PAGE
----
The cost of data breaches may be getting a lot higher for IT professionals who are deemed to be responsible for failing to properly secure information.
For example, AOL’s chief technology officer abruptly resigned recently in the aftermath of a disclosure that the company had publicly released data on searches done by about 650,000 of its online subscribers. AOL also fired two workers in its research division, which was responsible for the data release and was overseen by now-former CTO Maureen Govern.
It was the second time last month that high-level technology managers lost their jobs because of data breaches. On August 3, Ohio University announced that it had sacked two top IT managers for what it saw as their failure to prevent a series of breaches.
In addition, the university’s CIO William Sams announced in July that he would resign once someone is found to replace him, saying it had “become clear to me that a new energy level and skill-set is going to be required in order to allow our IT organisation to realise its potential.” Sams is still on the job, though, and he wrote the termination letters to the two fired managers.
IT managers should expect firings and other disciplinary actions to become more common as organisations face increasing public pressure to address data breaches, says Robert Scott, managing partner at Dallas law firm Scott & Scott.
“In order for companies to have a credible position in the marketplace, they’re going to have to explain in a public way what they have done to address the issue,” Scott says. “The risks that companies face from a liability and a reputation perspective are such that when breaches occur, people will not only need to be held accountable, but heads will have to roll.”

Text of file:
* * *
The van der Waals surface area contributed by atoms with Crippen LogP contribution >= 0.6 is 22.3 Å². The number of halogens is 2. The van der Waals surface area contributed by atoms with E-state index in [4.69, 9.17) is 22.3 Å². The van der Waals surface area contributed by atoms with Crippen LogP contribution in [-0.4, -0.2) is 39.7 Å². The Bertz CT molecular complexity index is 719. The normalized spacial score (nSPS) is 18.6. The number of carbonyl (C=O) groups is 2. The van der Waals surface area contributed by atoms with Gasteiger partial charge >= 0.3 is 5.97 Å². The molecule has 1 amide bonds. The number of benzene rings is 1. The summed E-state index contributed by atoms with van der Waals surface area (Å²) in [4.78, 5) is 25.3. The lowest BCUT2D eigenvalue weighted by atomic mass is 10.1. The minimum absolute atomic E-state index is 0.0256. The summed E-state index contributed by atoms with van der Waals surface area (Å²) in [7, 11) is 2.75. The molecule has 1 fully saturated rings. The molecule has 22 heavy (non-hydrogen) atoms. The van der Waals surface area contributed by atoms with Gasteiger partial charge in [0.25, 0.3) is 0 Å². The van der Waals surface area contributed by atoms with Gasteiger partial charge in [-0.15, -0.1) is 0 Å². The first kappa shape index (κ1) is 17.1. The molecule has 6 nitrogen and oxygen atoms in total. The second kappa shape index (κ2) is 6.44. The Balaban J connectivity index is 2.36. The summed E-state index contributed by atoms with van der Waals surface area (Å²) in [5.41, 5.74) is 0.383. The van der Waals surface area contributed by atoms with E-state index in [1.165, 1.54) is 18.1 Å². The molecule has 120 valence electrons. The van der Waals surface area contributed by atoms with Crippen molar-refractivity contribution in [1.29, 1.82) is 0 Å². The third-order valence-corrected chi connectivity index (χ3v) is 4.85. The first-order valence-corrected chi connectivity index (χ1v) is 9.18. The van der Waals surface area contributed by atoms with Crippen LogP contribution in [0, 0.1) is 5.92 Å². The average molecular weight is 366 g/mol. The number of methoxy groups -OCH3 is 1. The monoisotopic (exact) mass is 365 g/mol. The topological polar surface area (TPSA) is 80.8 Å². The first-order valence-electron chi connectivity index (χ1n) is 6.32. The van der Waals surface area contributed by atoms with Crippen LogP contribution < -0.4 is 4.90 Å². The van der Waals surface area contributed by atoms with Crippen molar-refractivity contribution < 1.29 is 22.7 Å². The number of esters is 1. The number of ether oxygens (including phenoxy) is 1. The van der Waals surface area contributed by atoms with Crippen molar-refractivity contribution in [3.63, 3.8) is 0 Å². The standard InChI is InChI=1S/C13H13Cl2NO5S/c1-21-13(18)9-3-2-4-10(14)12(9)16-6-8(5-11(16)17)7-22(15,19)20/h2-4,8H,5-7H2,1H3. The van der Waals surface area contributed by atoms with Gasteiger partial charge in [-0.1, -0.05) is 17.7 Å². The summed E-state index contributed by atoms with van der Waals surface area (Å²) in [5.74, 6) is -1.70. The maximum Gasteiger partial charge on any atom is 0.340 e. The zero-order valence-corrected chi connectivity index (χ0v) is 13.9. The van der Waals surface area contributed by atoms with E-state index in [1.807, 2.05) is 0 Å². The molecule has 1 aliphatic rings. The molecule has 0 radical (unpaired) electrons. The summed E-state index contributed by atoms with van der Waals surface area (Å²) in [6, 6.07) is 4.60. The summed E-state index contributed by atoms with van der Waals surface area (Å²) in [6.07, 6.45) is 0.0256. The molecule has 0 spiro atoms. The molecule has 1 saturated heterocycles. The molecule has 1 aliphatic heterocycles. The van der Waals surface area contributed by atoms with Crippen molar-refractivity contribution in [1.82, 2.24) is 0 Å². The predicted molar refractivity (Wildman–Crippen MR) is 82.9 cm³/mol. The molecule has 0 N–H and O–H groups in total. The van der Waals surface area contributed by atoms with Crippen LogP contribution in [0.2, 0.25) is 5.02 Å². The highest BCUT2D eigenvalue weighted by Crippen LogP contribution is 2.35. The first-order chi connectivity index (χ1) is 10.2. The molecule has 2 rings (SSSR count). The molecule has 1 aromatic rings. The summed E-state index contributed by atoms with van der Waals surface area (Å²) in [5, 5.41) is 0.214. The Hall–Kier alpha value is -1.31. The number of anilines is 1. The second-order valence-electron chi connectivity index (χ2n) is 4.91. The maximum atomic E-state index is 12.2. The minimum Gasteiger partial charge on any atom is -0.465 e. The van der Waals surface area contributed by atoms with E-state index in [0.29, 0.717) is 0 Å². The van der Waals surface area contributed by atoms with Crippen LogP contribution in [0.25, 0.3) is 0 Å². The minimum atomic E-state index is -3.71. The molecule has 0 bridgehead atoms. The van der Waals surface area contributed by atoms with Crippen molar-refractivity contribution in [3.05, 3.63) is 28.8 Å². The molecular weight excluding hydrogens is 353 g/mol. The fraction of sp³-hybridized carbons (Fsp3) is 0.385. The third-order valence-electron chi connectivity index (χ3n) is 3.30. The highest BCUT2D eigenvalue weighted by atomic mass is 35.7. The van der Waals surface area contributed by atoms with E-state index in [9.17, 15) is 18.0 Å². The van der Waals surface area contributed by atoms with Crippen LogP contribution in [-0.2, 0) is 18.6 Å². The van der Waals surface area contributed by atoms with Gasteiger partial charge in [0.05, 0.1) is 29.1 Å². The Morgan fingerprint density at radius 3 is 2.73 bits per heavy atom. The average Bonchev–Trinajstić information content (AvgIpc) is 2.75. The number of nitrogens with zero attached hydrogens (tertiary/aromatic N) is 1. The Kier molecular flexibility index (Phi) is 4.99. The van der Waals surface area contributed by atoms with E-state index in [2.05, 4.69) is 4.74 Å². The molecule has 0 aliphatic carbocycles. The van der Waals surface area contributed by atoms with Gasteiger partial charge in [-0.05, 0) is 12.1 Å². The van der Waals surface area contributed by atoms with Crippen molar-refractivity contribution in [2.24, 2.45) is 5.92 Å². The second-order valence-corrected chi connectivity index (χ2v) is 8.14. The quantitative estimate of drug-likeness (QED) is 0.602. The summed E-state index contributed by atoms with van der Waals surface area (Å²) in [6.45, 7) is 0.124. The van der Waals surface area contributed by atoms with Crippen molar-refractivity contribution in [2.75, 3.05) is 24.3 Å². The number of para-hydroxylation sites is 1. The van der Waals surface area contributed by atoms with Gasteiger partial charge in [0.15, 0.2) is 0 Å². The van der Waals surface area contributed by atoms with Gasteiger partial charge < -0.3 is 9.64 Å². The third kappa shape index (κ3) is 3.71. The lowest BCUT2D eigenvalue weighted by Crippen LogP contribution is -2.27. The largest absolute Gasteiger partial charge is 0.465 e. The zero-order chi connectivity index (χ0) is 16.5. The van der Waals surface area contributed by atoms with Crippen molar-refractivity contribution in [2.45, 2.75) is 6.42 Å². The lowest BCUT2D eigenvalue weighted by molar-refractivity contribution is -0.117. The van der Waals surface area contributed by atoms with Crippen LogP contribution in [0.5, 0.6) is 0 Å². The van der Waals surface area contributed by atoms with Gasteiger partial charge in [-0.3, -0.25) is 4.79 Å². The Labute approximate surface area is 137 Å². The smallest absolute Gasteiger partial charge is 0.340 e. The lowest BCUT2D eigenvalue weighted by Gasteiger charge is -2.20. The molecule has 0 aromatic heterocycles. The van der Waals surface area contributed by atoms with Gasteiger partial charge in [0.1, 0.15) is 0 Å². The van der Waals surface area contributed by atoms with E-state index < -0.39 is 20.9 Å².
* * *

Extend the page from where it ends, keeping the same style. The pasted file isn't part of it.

Such “forced accountability” is at least partly the result of the intense media scrutiny that data breaches now receive, says Bob Hartland, director of IT, servers and networking systems at Baylor University in Texas. The attention has heightened public concerns and “made a lot of people nervous”, he says.
Tim O’Pry, CTO at The Henssler Financial Group, says accountability is necessary, and it’s reasonable to expect that people will lose their jobs when negligence has occurred.
The problem is that many times the workers responsible for a security breach were only following what until then had been accepted practice within their companies, O’Pry says. And they may not have had the responsibility or authority to change the practice, he says.
As companies face pressure to “do something”, the fallout often means demotions, firings or other personnel actions, he says. That approach is part of a wider tendency by corporate officials to deal with data security issues on a reactive basis, he adds.
“Somebody has to take ‘the chop’ for [breaches],” says Lloyd Hession, chief security officer at BT Radianz, which offers telecommunications services to the financial industry. “The real question, though, is whether it’s the right guys’ heads that are rolling.”
Forging closer ties with IT audit teams is the key to survival in the new environment, Hession says. “If you think you have an issue, go to audit and tell them about it.”
If the audit group concurs that a security problem exists, it should be easier to get the resources needed to fix it, he says. And if the auditors agree that there’s an issue “and nobody does anything about it, you probably don’t need to be falling on your sword” if a data breach does occur, he says.